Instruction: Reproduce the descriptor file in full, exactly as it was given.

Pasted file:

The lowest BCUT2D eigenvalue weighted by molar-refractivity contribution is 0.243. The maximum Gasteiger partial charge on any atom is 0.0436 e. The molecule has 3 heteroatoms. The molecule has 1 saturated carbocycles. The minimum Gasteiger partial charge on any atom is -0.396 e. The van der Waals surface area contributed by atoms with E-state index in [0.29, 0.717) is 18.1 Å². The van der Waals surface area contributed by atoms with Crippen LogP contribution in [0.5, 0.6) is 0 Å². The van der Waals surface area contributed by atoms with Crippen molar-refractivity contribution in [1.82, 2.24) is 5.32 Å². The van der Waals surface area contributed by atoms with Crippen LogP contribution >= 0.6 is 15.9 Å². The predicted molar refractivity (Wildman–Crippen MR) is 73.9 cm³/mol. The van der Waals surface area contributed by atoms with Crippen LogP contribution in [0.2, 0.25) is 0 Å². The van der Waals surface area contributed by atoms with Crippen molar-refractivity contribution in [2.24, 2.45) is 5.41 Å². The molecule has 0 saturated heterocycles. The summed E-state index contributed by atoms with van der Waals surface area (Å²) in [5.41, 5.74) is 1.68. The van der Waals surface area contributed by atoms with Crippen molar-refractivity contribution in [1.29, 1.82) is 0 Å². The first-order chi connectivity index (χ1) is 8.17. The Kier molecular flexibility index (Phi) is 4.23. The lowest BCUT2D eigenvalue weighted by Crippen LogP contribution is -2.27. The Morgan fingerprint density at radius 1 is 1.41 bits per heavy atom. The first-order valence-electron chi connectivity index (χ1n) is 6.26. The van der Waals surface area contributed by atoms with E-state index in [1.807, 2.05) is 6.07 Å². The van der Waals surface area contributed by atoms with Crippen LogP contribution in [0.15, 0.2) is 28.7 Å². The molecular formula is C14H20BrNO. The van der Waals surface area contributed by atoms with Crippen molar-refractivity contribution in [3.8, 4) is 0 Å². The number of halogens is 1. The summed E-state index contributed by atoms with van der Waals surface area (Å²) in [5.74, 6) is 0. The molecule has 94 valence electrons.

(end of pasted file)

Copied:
The lowest BCUT2D eigenvalue weighted by molar-refractivity contribution is 0.243. The maximum Gasteiger partial charge on any atom is 0.0436 e. The molecule has 3 heteroatoms. The molecule has 1 saturated carbocycles. The minimum Gasteiger partial charge on any atom is -0.396 e. The van der Waals surface area contributed by atoms with E-state index in [0.29, 0.717) is 18.1 Å². The van der Waals surface area contributed by atoms with Crippen LogP contribution in [0.5, 0.6) is 0 Å². The van der Waals surface area contributed by atoms with Crippen molar-refractivity contribution in [1.82, 2.24) is 5.32 Å². The van der Waals surface area contributed by atoms with Crippen LogP contribution >= 0.6 is 15.9 Å². The predicted molar refractivity (Wildman–Crippen MR) is 73.9 cm³/mol. The van der Waals surface area contributed by atoms with Crippen LogP contribution in [0.2, 0.25) is 0 Å². The van der Waals surface area contributed by atoms with Crippen molar-refractivity contribution in [2.24, 2.45) is 5.41 Å². The molecule has 0 saturated heterocycles. The summed E-state index contributed by atoms with van der Waals surface area (Å²) in [5.41, 5.74) is 1.68. The van der Waals surface area contributed by atoms with Crippen molar-refractivity contribution in [1.29, 1.82) is 0 Å². The first-order chi connectivity index (χ1) is 8.17. The Kier molecular flexibility index (Phi) is 4.23. The lowest BCUT2D eigenvalue weighted by Crippen LogP contribution is -2.27. The Morgan fingerprint density at radius 1 is 1.41 bits per heavy atom. The first-order valence-electron chi connectivity index (χ1n) is 6.26. The van der Waals surface area contributed by atoms with E-state index in [1.807, 2.05) is 6.07 Å². The van der Waals surface area contributed by atoms with Crippen LogP contribution in [0.15, 0.2) is 28.7 Å². The molecular formula is C14H20BrNO. The van der Waals surface area contributed by atoms with Crippen molar-refractivity contribution in [3.8, 4) is 0 Å². The number of halogens is 1. The summed E-state index contributed by atoms with van der Waals surface area (Å²) in [5.74, 6) is 0. The molecule has 94 valence electrons.